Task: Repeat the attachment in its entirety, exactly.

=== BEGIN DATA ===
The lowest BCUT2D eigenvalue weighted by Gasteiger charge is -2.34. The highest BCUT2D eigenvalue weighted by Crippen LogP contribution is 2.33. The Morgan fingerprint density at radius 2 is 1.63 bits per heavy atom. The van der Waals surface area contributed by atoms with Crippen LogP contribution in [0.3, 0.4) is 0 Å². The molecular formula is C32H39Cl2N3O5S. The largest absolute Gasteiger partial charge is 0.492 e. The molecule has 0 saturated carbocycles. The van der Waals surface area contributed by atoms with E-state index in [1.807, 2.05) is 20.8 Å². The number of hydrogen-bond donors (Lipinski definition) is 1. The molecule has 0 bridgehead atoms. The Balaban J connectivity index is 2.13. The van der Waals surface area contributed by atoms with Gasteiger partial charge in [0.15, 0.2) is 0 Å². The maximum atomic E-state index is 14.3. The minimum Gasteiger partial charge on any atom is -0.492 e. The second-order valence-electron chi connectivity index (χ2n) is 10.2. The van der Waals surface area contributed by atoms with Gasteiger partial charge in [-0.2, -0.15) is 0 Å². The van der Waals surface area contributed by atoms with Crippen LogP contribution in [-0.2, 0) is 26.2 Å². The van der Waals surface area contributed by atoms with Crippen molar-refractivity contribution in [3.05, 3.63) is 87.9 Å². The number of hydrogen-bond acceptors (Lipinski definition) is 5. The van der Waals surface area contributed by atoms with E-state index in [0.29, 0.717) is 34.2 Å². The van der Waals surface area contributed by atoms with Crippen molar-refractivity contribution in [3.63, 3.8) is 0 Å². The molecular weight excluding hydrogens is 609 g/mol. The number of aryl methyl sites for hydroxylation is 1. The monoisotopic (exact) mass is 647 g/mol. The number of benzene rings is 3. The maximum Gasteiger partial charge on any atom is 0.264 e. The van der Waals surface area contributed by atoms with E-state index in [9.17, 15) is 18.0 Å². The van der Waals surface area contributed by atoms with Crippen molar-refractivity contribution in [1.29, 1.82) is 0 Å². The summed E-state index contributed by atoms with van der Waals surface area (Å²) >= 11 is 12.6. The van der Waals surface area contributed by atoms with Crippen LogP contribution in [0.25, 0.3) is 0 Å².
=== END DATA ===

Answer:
The lowest BCUT2D eigenvalue weighted by Gasteiger charge is -2.34. The highest BCUT2D eigenvalue weighted by Crippen LogP contribution is 2.33. The Morgan fingerprint density at radius 2 is 1.63 bits per heavy atom. The van der Waals surface area contributed by atoms with Crippen LogP contribution in [0.3, 0.4) is 0 Å². The molecular formula is C32H39Cl2N3O5S. The largest absolute Gasteiger partial charge is 0.492 e. The molecule has 0 saturated carbocycles. The van der Waals surface area contributed by atoms with E-state index in [1.807, 2.05) is 20.8 Å². The number of hydrogen-bond donors (Lipinski definition) is 1. The molecule has 0 bridgehead atoms. The Balaban J connectivity index is 2.13. The van der Waals surface area contributed by atoms with Gasteiger partial charge in [0.15, 0.2) is 0 Å². The maximum atomic E-state index is 14.3. The minimum Gasteiger partial charge on any atom is -0.492 e. The second-order valence-electron chi connectivity index (χ2n) is 10.2. The van der Waals surface area contributed by atoms with Gasteiger partial charge in [-0.2, -0.15) is 0 Å². The van der Waals surface area contributed by atoms with Crippen LogP contribution in [-0.2, 0) is 26.2 Å². The van der Waals surface area contributed by atoms with Crippen molar-refractivity contribution in [3.05, 3.63) is 87.9 Å². The number of hydrogen-bond acceptors (Lipinski definition) is 5. The van der Waals surface area contributed by atoms with E-state index in [0.29, 0.717) is 34.2 Å². The van der Waals surface area contributed by atoms with Crippen molar-refractivity contribution in [3.63, 3.8) is 0 Å². The molecular weight excluding hydrogens is 609 g/mol. The number of aryl methyl sites for hydroxylation is 1. The monoisotopic (exact) mass is 647 g/mol. The number of benzene rings is 3. The maximum Gasteiger partial charge on any atom is 0.264 e. The van der Waals surface area contributed by atoms with E-state index in [9.17, 15) is 18.0 Å². The van der Waals surface area contributed by atoms with Crippen molar-refractivity contribution in [1.29, 1.82) is 0 Å². The summed E-state index contributed by atoms with van der Waals surface area (Å²) >= 11 is 12.6. The van der Waals surface area contributed by atoms with Crippen LogP contribution in [0.25, 0.3) is 0 Å².